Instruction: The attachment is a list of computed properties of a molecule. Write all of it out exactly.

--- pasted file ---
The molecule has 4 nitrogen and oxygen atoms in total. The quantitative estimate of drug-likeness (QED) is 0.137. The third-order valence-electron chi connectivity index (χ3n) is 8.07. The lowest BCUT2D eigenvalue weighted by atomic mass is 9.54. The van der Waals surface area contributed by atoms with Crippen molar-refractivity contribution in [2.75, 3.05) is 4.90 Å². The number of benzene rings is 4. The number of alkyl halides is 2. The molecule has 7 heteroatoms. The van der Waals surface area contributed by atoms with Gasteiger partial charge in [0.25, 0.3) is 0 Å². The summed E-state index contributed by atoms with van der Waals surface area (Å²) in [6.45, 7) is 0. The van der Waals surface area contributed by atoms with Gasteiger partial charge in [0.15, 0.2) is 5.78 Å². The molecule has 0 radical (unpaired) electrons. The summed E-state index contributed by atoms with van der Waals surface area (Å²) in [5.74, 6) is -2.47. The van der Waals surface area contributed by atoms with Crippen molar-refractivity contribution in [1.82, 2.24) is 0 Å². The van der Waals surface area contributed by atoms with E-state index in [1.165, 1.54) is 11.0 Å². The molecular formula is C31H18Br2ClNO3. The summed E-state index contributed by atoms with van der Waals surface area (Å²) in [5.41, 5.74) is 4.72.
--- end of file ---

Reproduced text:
The molecule has 4 nitrogen and oxygen atoms in total. The quantitative estimate of drug-likeness (QED) is 0.137. The third-order valence-electron chi connectivity index (χ3n) is 8.07. The lowest BCUT2D eigenvalue weighted by atomic mass is 9.54. The van der Waals surface area contributed by atoms with Crippen molar-refractivity contribution in [2.75, 3.05) is 4.90 Å². The number of benzene rings is 4. The number of alkyl halides is 2. The molecule has 7 heteroatoms. The van der Waals surface area contributed by atoms with Gasteiger partial charge in [0.25, 0.3) is 0 Å². The summed E-state index contributed by atoms with van der Waals surface area (Å²) in [6.45, 7) is 0. The van der Waals surface area contributed by atoms with Gasteiger partial charge in [0.15, 0.2) is 5.78 Å². The molecule has 0 radical (unpaired) electrons. The summed E-state index contributed by atoms with van der Waals surface area (Å²) in [5.74, 6) is -2.47. The van der Waals surface area contributed by atoms with Crippen molar-refractivity contribution in [1.82, 2.24) is 0 Å². The van der Waals surface area contributed by atoms with E-state index in [1.165, 1.54) is 11.0 Å². The molecular formula is C31H18Br2ClNO3. The summed E-state index contributed by atoms with van der Waals surface area (Å²) in [5.41, 5.74) is 4.72.